Wednesday, May 07, 2008

The sermon started well: It was about that nasty third generation Herod, Herod Agrippa I who beheaded James (brother of John). Realizing that moves against the early church curried favour with the Jewish leaders Agrippa went onto imprison Saint Peter. In the New Testament Agrippa is portrayed as the archetypical sinner, the sort of person who puts the ‘I’ in the middle of the word sin. He aggrandized himself with rich clothing and won his position with the Romans and Jews with flattering words and sycophancy. Sometimes it was very difficult to tell if he genuinely cared or whether it was just a ploy to further his own interests and position. Agrippa, it seems, was the kind of person who is so self centered that when they shut their eyes they believe everyone goes away; in effect a solipsism of the worse type. He was utterly superficial, a mere fa├žade motivated by the golden sin: egotism. Agrippa had acquiescenced completely to his egotistical temptations and lived the kind of self seeking life that is the antithesis of true Christianity. Excellent, I thought: this is what our spiritual battles are all about.

However, the Preacher went onto tell us that Peter had been imprisoned and shackled by his culture …. wait a minute surely not Peter’s culture, because presumably Peter had rejected the profound shallowness of the Agrippas of this world? But OK then, fair enough, we can accept that Peter was effectively a victim of a hedonistic culture. So, the preacher deduced, “We must repent of our culture”. Hhmm…, this is getting ambiguous, I thought: humans can’t operate in a cultural vacuum: we are all destined to express ourselves via the medium of some culture or other, hopefully a culture with moral fibre. Just what sort of culture was the preacher thinking we should repent of? To illustrate he went on to relate an anecdote about a Christian friend who far from home one Sunday happened to stumble into a church and who knows it could have been anything from a strict brethren assembly to a church of the snake handlers. However, ‘stumble’, it seems, was the name of the game because at one point in the service, at the cue of the speaker, the entire congregation fell to the floor except our preacher’s Christian friend who decided that he must repent of his culture in order to receive the sublime states of heart and soul associated with the ‘carpet blessing’. So, the take home lesson for us that day was that we should repent of our culture and, who knows, we might then be able receive the carpet blessing. And if we had any doubt about just how bad our culture is, a culture that may be resisting this sort of blessing, there was the illustration of Agrippa’s hedonistic world for comparison!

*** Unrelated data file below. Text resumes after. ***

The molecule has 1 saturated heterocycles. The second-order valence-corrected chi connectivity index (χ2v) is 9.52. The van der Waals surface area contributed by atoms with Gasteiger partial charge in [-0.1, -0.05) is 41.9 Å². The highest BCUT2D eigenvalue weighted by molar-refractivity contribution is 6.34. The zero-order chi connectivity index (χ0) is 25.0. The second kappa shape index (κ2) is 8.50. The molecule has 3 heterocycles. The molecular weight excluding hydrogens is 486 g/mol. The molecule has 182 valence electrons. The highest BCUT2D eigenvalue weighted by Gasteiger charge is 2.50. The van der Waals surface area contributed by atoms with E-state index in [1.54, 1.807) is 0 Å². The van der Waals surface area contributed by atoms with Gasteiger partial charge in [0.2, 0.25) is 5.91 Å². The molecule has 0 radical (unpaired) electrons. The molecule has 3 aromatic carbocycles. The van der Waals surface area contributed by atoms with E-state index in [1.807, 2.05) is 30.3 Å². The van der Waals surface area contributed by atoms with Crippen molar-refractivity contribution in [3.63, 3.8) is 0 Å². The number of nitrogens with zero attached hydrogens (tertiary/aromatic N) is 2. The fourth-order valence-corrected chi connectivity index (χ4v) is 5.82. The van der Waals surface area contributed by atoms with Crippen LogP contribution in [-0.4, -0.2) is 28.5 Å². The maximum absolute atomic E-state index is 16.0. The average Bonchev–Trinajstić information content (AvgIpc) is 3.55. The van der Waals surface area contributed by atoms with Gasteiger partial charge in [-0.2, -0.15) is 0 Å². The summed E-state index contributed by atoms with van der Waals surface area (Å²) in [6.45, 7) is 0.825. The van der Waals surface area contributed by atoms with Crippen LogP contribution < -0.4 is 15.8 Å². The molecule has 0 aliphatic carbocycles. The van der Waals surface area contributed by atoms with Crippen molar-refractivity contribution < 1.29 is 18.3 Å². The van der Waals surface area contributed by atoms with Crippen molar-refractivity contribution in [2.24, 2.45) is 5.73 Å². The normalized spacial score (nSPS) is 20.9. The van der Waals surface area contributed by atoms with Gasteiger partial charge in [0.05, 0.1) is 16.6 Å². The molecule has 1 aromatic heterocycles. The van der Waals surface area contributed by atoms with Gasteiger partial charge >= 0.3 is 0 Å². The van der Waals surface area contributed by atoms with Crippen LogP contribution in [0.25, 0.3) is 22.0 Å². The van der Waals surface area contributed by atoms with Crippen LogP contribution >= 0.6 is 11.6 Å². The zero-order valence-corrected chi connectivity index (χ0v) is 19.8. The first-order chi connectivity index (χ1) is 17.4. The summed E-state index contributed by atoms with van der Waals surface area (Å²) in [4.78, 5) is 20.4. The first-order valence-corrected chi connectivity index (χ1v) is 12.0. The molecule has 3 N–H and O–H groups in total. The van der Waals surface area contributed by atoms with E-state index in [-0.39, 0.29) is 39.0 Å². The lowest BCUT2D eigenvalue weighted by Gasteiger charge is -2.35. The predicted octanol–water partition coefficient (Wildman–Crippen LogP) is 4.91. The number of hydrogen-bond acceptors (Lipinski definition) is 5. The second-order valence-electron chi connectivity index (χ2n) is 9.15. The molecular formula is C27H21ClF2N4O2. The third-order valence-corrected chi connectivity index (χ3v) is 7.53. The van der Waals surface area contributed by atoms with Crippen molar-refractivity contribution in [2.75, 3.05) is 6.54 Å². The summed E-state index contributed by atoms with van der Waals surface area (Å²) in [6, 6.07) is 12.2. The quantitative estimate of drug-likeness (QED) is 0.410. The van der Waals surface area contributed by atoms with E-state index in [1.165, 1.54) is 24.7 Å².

This sermon was typical of its class and I have seen it time and again amongst evangelicals: in an attempt to foist the idiosyncrasies of one expression of Christainity upon other Christains, a strong hint is dropped as to how sinful they must be if they don’t embrace these bizarre foibles. And what authority is offered to back up these quite extreme demands? None accept opinion, cronyism and vague references to an intuitive sensing of what 'God wants' or what 'God is doing'. It was classic spiritual intimidation.

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